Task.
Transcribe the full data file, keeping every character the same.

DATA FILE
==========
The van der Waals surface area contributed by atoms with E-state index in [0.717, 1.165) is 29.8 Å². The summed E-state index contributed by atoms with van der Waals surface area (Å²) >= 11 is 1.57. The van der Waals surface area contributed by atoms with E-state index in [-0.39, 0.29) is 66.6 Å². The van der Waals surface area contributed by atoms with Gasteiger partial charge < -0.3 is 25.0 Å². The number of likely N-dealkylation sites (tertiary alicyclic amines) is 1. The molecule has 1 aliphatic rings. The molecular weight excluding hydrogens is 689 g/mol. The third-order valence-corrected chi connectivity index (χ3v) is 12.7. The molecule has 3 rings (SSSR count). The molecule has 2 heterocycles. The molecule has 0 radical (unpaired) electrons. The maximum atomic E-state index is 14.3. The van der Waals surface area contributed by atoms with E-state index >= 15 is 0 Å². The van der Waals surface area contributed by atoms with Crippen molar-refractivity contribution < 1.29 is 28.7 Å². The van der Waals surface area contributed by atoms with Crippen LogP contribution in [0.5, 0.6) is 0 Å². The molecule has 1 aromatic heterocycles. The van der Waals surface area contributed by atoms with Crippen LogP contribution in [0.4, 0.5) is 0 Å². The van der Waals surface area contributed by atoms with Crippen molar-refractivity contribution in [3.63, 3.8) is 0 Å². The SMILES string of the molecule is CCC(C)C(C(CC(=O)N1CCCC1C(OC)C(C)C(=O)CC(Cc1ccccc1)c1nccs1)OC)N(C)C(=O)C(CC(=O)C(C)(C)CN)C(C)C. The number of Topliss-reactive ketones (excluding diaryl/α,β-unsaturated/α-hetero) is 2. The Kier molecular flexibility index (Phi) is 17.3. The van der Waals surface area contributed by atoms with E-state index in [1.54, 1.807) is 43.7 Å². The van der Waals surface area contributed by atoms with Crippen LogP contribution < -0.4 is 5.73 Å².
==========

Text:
The van der Waals surface area contributed by atoms with E-state index in [0.717, 1.165) is 29.8 Å². The summed E-state index contributed by atoms with van der Waals surface area (Å²) >= 11 is 1.57. The van der Waals surface area contributed by atoms with E-state index in [-0.39, 0.29) is 66.6 Å². The van der Waals surface area contributed by atoms with Gasteiger partial charge < -0.3 is 25.0 Å². The number of likely N-dealkylation sites (tertiary alicyclic amines) is 1. The molecule has 1 aliphatic rings. The molecular weight excluding hydrogens is 689 g/mol. The third-order valence-corrected chi connectivity index (χ3v) is 12.7. The molecule has 3 rings (SSSR count). The molecule has 2 heterocycles. The molecule has 0 radical (unpaired) electrons. The maximum atomic E-state index is 14.3. The van der Waals surface area contributed by atoms with E-state index >= 15 is 0 Å². The van der Waals surface area contributed by atoms with Crippen molar-refractivity contribution < 1.29 is 28.7 Å². The van der Waals surface area contributed by atoms with Crippen LogP contribution in [0.5, 0.6) is 0 Å². The molecule has 1 aromatic heterocycles. The van der Waals surface area contributed by atoms with Crippen LogP contribution in [0.4, 0.5) is 0 Å². The van der Waals surface area contributed by atoms with Crippen molar-refractivity contribution in [3.63, 3.8) is 0 Å². The SMILES string of the molecule is CCC(C)C(C(CC(=O)N1CCCC1C(OC)C(C)C(=O)CC(Cc1ccccc1)c1nccs1)OC)N(C)C(=O)C(CC(=O)C(C)(C)CN)C(C)C. The number of Topliss-reactive ketones (excluding diaryl/α,β-unsaturated/α-hetero) is 2. The Kier molecular flexibility index (Phi) is 17.3. The van der Waals surface area contributed by atoms with E-state index in [1.54, 1.807) is 43.7 Å². The van der Waals surface area contributed by atoms with Crippen LogP contribution < -0.4 is 5.73 Å².